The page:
Agriculture Workshop Comment Number: AGW-14534

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Comment Number: AGW-14534

From: Jessica Beckett
Sent: Thursday, December 31, 2009 11:51 PM
To: ATR-Agricultural Workshops
Subject: Comment


Legal Policy Section, Antitrust Division,

U.S. Department of Justice

450 5th Street, NW, Suite 11700

Washington, D.C. 20001

12.31.09

To the members of the Antitrust Division, US Department of Justice,

I write to voice my support for the Department of Justice’s recent move to investigate the agricultural sector for violations of US anti-trust law. A daughter of farmers from the Salinas Valley of California, I have witnessed first hand the massive consolidation in the food system that has occurred over the last two decades. Violations of anti trust law are widespread and have occurred in many different sectors. Most prominent have been the seed industry and the animal sector.

Inputs

Seeds are the basis for all agriculture. Without seeds, there is no food. Whoever controls the seeds, controls the food supply. As of 2007, two companies owned 56% of the US seed supply. Monsanto and DuPont, both major players in multiple sectors of the food supply, have a majority share control over the seed production in the US. [i] It has only been in the last few decades that the patenting of seeds has been legal. Since the landmark case of DIAMOND v. CHAKRABARTY, 447 U.S. 303 (1980), large corporations such as Monsanto, Novartis, Syngenta, and DuPont have quickly sought out increasing their market shares of the seed industry for profit. I believe that access to seeds is a fundamental human right, and should not be subject to the whims of a consolidated commercial marketplace. As we all depend on seeds for our food supply, fair competition should be enforced in that market place. The first sector of the food supply that deserves anti-trust investigation should be the seed industry.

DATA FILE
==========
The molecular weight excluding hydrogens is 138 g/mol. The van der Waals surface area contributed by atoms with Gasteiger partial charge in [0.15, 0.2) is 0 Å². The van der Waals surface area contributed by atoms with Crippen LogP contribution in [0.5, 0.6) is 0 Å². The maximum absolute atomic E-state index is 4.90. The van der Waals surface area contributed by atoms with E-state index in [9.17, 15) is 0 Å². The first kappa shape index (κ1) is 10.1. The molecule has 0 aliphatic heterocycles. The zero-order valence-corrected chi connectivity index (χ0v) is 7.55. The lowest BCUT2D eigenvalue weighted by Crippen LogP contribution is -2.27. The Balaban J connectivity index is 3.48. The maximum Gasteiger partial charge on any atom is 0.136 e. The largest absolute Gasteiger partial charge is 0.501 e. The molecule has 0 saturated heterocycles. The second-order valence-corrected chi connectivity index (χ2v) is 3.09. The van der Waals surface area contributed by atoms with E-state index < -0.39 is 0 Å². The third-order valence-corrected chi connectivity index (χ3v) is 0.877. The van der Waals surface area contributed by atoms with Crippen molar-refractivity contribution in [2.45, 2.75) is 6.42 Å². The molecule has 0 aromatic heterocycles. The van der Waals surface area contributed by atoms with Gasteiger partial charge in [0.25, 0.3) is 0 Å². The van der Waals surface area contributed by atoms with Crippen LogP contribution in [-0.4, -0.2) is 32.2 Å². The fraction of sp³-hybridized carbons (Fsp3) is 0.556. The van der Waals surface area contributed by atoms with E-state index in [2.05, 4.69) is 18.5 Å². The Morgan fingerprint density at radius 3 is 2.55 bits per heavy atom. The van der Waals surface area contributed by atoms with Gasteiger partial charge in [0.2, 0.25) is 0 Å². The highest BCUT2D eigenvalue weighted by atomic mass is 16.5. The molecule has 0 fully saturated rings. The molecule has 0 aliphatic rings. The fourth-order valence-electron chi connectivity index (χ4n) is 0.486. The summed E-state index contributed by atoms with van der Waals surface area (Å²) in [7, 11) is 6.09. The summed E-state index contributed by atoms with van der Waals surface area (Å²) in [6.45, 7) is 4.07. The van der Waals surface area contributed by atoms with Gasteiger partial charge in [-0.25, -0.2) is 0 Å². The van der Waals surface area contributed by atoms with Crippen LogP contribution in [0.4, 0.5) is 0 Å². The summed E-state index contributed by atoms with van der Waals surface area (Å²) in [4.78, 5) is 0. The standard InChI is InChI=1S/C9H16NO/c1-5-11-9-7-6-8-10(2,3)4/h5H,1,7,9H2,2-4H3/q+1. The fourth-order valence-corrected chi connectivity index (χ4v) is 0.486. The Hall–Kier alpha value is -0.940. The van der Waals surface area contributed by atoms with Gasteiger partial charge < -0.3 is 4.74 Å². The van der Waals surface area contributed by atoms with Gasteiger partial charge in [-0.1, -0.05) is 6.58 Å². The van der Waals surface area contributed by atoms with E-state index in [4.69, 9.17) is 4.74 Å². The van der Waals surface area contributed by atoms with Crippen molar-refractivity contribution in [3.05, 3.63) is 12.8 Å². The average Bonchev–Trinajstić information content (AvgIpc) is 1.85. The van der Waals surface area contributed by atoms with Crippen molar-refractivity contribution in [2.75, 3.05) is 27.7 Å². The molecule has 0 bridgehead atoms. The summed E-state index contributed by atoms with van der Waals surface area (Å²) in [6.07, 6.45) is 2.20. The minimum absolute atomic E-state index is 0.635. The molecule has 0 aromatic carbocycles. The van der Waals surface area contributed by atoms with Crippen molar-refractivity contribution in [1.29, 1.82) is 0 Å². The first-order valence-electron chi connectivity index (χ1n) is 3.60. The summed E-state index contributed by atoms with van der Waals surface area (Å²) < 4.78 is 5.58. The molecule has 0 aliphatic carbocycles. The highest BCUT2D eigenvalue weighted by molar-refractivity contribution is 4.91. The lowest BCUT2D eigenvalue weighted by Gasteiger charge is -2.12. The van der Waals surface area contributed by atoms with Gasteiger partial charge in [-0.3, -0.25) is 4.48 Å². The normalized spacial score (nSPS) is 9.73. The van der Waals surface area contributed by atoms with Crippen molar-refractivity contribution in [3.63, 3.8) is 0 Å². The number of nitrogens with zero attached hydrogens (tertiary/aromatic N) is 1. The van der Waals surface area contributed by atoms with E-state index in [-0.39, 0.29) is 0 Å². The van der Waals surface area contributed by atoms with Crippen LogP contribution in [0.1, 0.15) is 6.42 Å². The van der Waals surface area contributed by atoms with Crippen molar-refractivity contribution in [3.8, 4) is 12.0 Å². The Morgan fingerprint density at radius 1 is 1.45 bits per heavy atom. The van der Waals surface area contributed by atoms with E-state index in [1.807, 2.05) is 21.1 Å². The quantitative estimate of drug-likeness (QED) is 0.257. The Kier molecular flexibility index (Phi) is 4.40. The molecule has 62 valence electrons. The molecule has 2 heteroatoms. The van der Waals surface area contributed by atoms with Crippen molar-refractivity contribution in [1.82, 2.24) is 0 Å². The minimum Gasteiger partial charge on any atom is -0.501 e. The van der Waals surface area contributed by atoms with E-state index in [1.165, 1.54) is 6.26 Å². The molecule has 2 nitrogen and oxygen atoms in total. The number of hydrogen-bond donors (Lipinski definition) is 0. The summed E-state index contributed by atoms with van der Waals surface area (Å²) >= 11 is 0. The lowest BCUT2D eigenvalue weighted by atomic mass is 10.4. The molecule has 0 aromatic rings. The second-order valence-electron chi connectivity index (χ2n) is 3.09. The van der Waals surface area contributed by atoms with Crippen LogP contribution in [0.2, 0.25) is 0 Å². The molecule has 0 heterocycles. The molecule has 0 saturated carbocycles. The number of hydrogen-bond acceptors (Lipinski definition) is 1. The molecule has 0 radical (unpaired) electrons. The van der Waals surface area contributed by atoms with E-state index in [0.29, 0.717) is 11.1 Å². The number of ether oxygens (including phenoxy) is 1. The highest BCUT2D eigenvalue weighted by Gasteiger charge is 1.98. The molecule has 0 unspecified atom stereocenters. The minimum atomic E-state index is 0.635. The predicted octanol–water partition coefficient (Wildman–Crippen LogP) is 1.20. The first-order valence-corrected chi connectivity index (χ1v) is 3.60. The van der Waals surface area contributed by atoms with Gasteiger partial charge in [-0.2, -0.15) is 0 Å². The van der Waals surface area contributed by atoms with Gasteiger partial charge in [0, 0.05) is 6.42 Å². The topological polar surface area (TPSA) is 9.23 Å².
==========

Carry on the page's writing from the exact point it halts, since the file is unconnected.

Monsanto should be the first company investigated by the Department of Justice for anti-trust violations in the seed industry. It’s pioneering research and production of genetically modified crops has been largely driven by its desire to patent new life forms, and they have turned the enforcing of those patents into hefty profits. Concurrent with their patenting frenzy, Monsanto has aggressively enforced patent infringement law, and has been repeatedly called out by the press and farmers as being intimidating, like the Gestapo, Mafia, and Seed Police. [ii] Globally acreage claimed by Monsanto accounts for 90% of the genetically modified seed supply.[iii] [iv]

Animals